I am frequently asked for my opinions about the students I teach, and what differences I have found between students in Russia, Kazakhstan or America. As for the younger undergraduate students I have taught in St. Petersburg and here, they are not significant. They are usually far more interested in the girl or guy sitting next to them than they are in the instruction that I am giving, and this is equally true in America. I also found that some of the male students were not as interested in their studies as the females were because they were attending the university primarily to avoid or delay their required military service. It was no different when I began my university studies in America in the late 1960’s. I had already been in the army for 20 years and like the other older male students, I had no further military obligation. (The average age of students in many US universities is older than here.) However, we could well understand why the younger students wished to avoid this burden that had been imposed on their older brothers and fathers, and we were not concerned with their lack of interest so long as it did not interfere with our studies.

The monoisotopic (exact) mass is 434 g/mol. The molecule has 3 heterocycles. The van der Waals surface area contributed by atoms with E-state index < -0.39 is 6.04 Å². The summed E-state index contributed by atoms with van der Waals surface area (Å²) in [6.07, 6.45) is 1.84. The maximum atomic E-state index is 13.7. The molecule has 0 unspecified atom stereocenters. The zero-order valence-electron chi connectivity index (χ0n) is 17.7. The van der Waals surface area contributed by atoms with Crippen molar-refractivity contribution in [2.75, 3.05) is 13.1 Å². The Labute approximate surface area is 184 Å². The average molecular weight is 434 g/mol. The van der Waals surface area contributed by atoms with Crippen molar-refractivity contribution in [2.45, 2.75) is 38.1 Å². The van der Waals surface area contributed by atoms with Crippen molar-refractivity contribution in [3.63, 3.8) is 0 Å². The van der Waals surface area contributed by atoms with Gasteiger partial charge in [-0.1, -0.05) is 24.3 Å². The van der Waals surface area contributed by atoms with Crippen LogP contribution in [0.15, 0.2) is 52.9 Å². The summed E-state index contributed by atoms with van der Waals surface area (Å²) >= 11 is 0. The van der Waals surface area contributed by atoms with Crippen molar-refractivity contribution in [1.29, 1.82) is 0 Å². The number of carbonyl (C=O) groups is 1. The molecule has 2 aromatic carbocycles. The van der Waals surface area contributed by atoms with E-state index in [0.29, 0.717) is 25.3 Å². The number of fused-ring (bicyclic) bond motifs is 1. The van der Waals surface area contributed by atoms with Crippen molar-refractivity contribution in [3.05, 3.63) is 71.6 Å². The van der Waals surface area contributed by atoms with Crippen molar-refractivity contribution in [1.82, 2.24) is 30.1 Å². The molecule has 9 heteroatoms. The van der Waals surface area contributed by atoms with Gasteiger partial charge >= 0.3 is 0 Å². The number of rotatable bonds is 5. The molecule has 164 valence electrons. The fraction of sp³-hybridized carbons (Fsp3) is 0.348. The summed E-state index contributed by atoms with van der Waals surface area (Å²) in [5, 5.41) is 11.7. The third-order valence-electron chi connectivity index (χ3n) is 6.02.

I have also noticed that generally speaking (but not always) women have less difficulty in mastering foreign languages than men. I think that is because we men are too prideful. A famous American author and humorist, Mark Twain, once said “It is better to remain silent and be thought a fool, than to speak out and remove all doubt.” But Mark Twain never had to master a foreign language. If he had, he probably would not have said that. (I find that the best way to make my students laugh in my classes is to say something in Russian!) Speaking out, making mistakes and looking foolish is essential to progress in a new language, and women are much more willing to be laughed at than men.

The most significant difference between American and Kazakh or Russian students is in the area of competition. Most American students compete fiercely with one another, and few students will assist another to get a good grade or pass a test unless they are close personal friends, and sometimes not even then. Unfortunately many are much more concerned with getting a good grade and maintaining a high “grade-point average” and class standing than they are about really learning the subject matter. But it is true that competition encourages excellence, and employers know that students that tried and studied hard will do the same in their future endeavors, and they select the top graduates accordingly. Law students who graduate in the top 5 or 10% of their class are often immediately hired by large law offices at rates of pay higher than many of their classmates will ever achieve in their entire careers. But of course there is much more to education and intellectual maturity than just high test scores. Some critics say that our system produces not scholars and thinkers, but only expert test takers, or worse yet, “educated fools”. Ум без разума беда!